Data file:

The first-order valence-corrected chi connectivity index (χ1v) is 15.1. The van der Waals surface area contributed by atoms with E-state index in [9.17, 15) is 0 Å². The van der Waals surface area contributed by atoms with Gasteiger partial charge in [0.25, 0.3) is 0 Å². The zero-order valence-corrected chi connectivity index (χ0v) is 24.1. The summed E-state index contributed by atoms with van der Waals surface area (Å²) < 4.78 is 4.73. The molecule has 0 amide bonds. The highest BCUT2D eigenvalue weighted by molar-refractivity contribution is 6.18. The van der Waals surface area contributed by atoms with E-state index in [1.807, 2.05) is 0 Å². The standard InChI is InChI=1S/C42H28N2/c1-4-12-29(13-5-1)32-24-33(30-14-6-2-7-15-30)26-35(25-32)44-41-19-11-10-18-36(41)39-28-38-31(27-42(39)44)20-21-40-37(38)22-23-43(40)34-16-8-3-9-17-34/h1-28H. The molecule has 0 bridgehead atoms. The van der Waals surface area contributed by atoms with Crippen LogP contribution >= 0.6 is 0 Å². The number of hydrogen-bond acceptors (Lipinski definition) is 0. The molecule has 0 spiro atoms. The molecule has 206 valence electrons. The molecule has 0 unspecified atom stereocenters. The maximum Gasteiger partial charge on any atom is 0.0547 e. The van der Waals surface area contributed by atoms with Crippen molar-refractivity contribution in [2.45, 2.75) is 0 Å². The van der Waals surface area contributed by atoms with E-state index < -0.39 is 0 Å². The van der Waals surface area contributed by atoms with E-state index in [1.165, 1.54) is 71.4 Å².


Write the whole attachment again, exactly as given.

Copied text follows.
The first-order valence-corrected chi connectivity index (χ1v) is 15.1. The van der Waals surface area contributed by atoms with E-state index in [9.17, 15) is 0 Å². The van der Waals surface area contributed by atoms with Gasteiger partial charge in [0.25, 0.3) is 0 Å². The zero-order valence-corrected chi connectivity index (χ0v) is 24.1. The summed E-state index contributed by atoms with van der Waals surface area (Å²) < 4.78 is 4.73. The molecule has 0 amide bonds. The highest BCUT2D eigenvalue weighted by molar-refractivity contribution is 6.18. The van der Waals surface area contributed by atoms with E-state index in [1.807, 2.05) is 0 Å². The standard InChI is InChI=1S/C42H28N2/c1-4-12-29(13-5-1)32-24-33(30-14-6-2-7-15-30)26-35(25-32)44-41-19-11-10-18-36(41)39-28-38-31(27-42(39)44)20-21-40-37(38)22-23-43(40)34-16-8-3-9-17-34/h1-28H. The molecule has 0 bridgehead atoms. The van der Waals surface area contributed by atoms with Crippen LogP contribution >= 0.6 is 0 Å². The number of hydrogen-bond acceptors (Lipinski definition) is 0. The molecule has 0 spiro atoms. The molecule has 206 valence electrons. The molecule has 0 unspecified atom stereocenters. The maximum Gasteiger partial charge on any atom is 0.0547 e. The van der Waals surface area contributed by atoms with Crippen molar-refractivity contribution in [2.45, 2.75) is 0 Å². The van der Waals surface area contributed by atoms with E-state index < -0.39 is 0 Å². The van der Waals surface area contributed by atoms with E-state index in [1.165, 1.54) is 71.4 Å².